Saskatchewan’s general farm organization is consulting its farmer members on less-discussed features of last month’s provincial budget, while warning them to brace for impact from new budget-related costs.
The Agricultural Producers Association of Saskatchewan last Monday wrapped up its latest round of spring district meetings, at all six of which APAS general manager Duane Haave presented on the budget’s impact on farmers.
While the province characterized its budget as a bid to raise consumption taxes and cut back its reliance on dwindling oil and potash revenues, “there seems to be a desire among some people to pit urban against rural,” said Haave.
However, he said, in this budget, farmers are definitely sharing the pain.
APAS has estimated changes to provincial sales tax and the removal of farm fuel exemptions will cost Saskatchewan farms about $74 million annually, and $28.8 million of that increase will come from the government’s move to charge PST — which itself was raised to six per cent — on insurance premiums.
Farmers can often pay relatively more insurance than business owners in other industries, Haave said, noting insurance premiums for crops, livestock, hail protection, buildings, vehicles and other machinery, and income stabilization.
APAS has previously said a farm paying $100,000 in premiums alone isn’t out of the ordinary.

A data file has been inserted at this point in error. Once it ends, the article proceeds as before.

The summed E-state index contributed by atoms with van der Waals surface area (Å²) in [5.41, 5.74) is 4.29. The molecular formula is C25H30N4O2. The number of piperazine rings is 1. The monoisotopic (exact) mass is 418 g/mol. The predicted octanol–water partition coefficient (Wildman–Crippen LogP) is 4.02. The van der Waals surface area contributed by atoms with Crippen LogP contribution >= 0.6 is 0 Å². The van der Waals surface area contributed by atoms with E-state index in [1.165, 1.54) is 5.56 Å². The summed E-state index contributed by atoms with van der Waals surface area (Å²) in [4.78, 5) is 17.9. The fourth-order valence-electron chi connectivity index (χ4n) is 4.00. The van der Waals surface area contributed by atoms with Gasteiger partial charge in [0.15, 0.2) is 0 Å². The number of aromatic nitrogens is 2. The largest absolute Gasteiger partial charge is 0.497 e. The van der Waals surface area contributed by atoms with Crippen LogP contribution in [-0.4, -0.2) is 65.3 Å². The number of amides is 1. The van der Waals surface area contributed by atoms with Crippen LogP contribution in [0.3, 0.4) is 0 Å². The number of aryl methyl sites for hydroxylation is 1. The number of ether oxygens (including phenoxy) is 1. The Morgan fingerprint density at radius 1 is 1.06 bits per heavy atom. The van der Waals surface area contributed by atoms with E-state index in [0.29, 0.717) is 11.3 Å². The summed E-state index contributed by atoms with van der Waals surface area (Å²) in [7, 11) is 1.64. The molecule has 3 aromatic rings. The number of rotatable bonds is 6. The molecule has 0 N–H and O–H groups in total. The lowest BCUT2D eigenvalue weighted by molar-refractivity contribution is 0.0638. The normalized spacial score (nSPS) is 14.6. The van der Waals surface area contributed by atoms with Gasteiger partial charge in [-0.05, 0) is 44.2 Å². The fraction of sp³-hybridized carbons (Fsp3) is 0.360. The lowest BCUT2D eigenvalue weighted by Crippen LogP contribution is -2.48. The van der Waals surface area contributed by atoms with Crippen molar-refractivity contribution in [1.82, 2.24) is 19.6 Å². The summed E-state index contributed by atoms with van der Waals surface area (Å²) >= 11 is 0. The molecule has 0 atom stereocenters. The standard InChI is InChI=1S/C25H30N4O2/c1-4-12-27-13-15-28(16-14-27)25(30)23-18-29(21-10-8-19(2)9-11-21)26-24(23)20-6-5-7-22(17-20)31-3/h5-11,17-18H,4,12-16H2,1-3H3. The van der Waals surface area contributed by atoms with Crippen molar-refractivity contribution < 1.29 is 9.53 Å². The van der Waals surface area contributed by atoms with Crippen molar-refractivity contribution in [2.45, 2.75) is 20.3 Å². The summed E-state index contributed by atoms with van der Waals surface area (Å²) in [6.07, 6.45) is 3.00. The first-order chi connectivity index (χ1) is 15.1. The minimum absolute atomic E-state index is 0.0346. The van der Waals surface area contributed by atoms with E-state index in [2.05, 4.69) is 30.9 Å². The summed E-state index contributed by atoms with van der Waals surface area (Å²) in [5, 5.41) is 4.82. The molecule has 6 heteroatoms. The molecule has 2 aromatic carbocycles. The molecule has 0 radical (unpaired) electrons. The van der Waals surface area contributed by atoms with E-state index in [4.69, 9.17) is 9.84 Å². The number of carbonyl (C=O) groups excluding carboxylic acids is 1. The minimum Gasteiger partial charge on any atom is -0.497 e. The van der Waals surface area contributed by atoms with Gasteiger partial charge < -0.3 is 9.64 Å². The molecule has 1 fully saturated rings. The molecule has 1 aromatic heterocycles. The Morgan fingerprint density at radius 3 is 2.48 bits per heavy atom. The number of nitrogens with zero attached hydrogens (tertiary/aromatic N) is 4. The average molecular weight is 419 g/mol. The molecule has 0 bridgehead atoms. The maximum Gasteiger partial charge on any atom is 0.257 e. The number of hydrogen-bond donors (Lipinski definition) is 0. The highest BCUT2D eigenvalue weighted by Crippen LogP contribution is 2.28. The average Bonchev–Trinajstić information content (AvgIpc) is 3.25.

The province has also already estimated that ending farmers’ fuel tax exemption for bulk purchases of gasoline, and cutting farmers’ exemption for bulk diesel — both effective April 1 — will generate $40.2 million in extra fuel tax revenue.
APAS members, during their meetings, also discussed the budget’s planned elimination of the Saskatchewan Pastures Program, plus the province’s plan to sell its fleet of grain hopper cars.
APAS directors are consulting with affected members about those changes.
Other agricultural issues APAS members discussed at district meetings include Saskatchewan’s trespassing laws, changes to drainage legislation, the Canadian Grain Commission surplus and the federal government’s consultations on changes to cash purchase deferrals.
Each of the six APAS meetings closed with a presentation on climate change, including information about carbon emissions from crop and livestock production, Canada’s carbon reduction commitments and how much a carbon tax might cost farmers
Members are adamant that before a carbon tax is imposed, government must recognize the carbon sequestration that has come from changing farm management practices. “The taxes and recognition have to be together,” said APAS president Todd Lewis.
APAS directors plan to develop a carbon policy proposal at an upcoming “Carbon Policy Summit” on July 13-14 in Saskatoon.
— Leeann Minogue is editor of Grainews at Griffin, Sask. Follow her at @grainmuse on Twitter.